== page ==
Some people, myself included, prefer chilly indoor temps. But if you have high blood pressure or you’re at risk of developing high blood pressure, you might benefit from turning the thermostat up a couple of degrees. The researchers behind a recently-published study say they’ve uncovered a link between cool indoor temperatures and hypertension, and making your home a bit warmer could be one method of bringing down your numbers or preventing hypertension in the first place.
Dr. Stephen Jivraj of the UCL Institute of Epidemiology & Health Care said in a press release:
“Among other diet and lifestyle changes people can make to reduce high blood pressure, our findings suggest that keeping homes a bit warmer could also be beneficial.”
Jivraj and his colleagues found that for every 1/3-degree Fahrenheit decrease in indoor temperature, there was an increase of 0.48 mmHg in systolic blood pressure and 0.45 mmHg in diastolic blood pressure. Normal blood pressure is considered less than 120/80, according to guidelines from the American College of Radiology and the American Heart Association.
The first number refers to systolic pressure – a measurement of the force of the heart’s contraction. The second number refers to diastolic pressure, which measures resistance in the blood vessels.
“Our research has helped to explain the higher rates of hypertension, as well as potential increases in deaths from stroke and heart disease, in the winter months, suggesting indoor temperatures should be taken more seriously in diagnosis and treatment decisions, and in public health messages.”
For the study, the team analyzed data on people over 16 and older who participated in the Health Survey for England in 2014, answering questions about their overall health and lifestyle habits.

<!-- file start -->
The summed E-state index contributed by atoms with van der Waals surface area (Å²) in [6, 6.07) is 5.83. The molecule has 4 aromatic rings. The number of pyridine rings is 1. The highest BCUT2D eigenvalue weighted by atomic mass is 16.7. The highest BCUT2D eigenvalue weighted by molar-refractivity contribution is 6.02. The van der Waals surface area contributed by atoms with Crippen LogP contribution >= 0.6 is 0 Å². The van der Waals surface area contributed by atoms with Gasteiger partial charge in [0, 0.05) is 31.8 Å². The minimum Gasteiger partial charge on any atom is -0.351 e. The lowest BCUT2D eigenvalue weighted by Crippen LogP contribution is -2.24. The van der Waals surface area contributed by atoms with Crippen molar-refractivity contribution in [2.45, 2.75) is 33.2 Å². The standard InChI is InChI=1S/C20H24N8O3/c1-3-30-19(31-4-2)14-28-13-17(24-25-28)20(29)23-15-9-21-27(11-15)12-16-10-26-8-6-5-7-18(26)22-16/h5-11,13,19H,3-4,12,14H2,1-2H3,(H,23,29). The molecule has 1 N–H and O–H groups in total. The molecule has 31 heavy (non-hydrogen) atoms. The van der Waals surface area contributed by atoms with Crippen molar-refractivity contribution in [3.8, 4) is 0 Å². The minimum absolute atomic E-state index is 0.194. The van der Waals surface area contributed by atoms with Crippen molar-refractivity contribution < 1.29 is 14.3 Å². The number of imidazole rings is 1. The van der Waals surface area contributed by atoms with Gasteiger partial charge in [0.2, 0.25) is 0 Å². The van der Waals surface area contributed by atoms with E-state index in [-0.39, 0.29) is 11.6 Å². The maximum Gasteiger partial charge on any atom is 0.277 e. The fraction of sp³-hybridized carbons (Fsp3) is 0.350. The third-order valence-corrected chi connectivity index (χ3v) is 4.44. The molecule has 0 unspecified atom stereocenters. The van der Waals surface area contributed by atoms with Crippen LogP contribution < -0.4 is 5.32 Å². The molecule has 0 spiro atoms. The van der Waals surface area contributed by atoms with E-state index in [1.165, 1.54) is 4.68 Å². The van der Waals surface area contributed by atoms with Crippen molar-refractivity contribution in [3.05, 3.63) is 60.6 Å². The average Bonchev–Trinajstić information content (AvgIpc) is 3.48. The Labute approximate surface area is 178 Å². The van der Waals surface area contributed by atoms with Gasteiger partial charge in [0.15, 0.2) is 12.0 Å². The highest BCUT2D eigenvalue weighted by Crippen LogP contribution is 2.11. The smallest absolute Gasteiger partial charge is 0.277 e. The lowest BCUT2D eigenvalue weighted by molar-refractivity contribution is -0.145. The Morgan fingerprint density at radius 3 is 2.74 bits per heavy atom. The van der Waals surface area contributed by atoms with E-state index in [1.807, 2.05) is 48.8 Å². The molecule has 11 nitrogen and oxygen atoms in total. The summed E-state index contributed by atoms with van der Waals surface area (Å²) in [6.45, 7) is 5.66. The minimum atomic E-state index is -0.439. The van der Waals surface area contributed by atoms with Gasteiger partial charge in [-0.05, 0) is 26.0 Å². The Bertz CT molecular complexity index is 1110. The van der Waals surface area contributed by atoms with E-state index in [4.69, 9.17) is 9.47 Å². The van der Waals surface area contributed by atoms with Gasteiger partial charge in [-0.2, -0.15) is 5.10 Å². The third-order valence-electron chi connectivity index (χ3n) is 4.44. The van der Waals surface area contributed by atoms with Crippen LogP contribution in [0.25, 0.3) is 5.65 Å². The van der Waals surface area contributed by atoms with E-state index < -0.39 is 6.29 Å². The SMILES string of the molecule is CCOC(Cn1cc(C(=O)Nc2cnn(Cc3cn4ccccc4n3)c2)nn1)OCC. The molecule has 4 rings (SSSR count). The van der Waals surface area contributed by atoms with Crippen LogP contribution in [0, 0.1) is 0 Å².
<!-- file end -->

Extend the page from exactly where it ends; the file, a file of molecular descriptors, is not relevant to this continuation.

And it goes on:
Some 4,659 participants received in-home visits from nurses, who took blood pressure readings and checked the temperature of their living rooms.
The scientists accounted for social deprivation and outdoor temperatures to identify an independent association with indoor temperature.
Among those with the coolest living room temperatures, the average systolic and diastolic blood pressure were 126.64 mmHg and 74.52 mmHg, respectively, and compared with 121.12 mmHg and 70.51 mmHg, respectively, in the warmest living rooms.
Fascinatingly, the researchers believe that physical activity could mitigate the heart risks of living in a cooler environment. Indoor temps had a greater impact on the blood pressure of individuals who led sedentary lifestyles, suggesting that people who don’t exercise need to live in a warmer environment to control their blood pressure.
The findings also suggest that keeping your home warmer during the winter months could halt increases in blood pressure and the associated cardiovascular risks, particularly among older adults and those with a family history of hypertension, both of which are at higher risk of heart attack.
The study didn’t identify a threshold for a warm enough home, but the researchers suggested that keeping living rooms at around 70+ degrees Fahrenheit (20 degrees Celsius) could be advisable for general health.
 Economic Times